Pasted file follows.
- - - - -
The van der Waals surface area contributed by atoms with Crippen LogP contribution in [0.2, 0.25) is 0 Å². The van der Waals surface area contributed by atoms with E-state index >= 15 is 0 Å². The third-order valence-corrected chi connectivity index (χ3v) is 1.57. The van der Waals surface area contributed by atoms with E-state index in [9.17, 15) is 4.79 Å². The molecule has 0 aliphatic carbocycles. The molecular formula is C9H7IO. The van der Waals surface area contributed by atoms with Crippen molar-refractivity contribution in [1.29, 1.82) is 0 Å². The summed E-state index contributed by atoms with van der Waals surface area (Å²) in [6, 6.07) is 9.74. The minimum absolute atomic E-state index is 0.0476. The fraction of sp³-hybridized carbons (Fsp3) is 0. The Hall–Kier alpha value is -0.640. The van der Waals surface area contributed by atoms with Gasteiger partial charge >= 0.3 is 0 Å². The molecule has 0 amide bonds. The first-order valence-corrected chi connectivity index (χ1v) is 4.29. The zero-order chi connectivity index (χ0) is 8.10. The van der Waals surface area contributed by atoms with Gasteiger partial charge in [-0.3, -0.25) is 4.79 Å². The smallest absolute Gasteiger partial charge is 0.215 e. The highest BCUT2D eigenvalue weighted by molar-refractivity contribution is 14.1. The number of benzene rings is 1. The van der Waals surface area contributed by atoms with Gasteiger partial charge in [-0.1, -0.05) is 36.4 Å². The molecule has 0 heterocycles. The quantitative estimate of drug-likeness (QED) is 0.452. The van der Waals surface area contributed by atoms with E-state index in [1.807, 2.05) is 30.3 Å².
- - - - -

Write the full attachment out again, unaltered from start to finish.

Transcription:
The van der Waals surface area contributed by atoms with Crippen LogP contribution in [0.2, 0.25) is 0 Å². The van der Waals surface area contributed by atoms with E-state index >= 15 is 0 Å². The third-order valence-corrected chi connectivity index (χ3v) is 1.57. The van der Waals surface area contributed by atoms with E-state index in [9.17, 15) is 4.79 Å². The molecule has 0 aliphatic carbocycles. The molecular formula is C9H7IO. The van der Waals surface area contributed by atoms with Crippen molar-refractivity contribution in [1.29, 1.82) is 0 Å². The summed E-state index contributed by atoms with van der Waals surface area (Å²) in [6, 6.07) is 9.74. The minimum absolute atomic E-state index is 0.0476. The fraction of sp³-hybridized carbons (Fsp3) is 0. The Hall–Kier alpha value is -0.640. The van der Waals surface area contributed by atoms with Gasteiger partial charge >= 0.3 is 0 Å². The molecule has 0 amide bonds. The first-order valence-corrected chi connectivity index (χ1v) is 4.29. The zero-order chi connectivity index (χ0) is 8.10. The van der Waals surface area contributed by atoms with Gasteiger partial charge in [-0.3, -0.25) is 4.79 Å². The smallest absolute Gasteiger partial charge is 0.215 e. The highest BCUT2D eigenvalue weighted by molar-refractivity contribution is 14.1. The number of benzene rings is 1. The van der Waals surface area contributed by atoms with Gasteiger partial charge in [-0.1, -0.05) is 36.4 Å². The molecule has 0 heterocycles. The quantitative estimate of drug-likeness (QED) is 0.452. The van der Waals surface area contributed by atoms with E-state index in [1.807, 2.05) is 30.3 Å².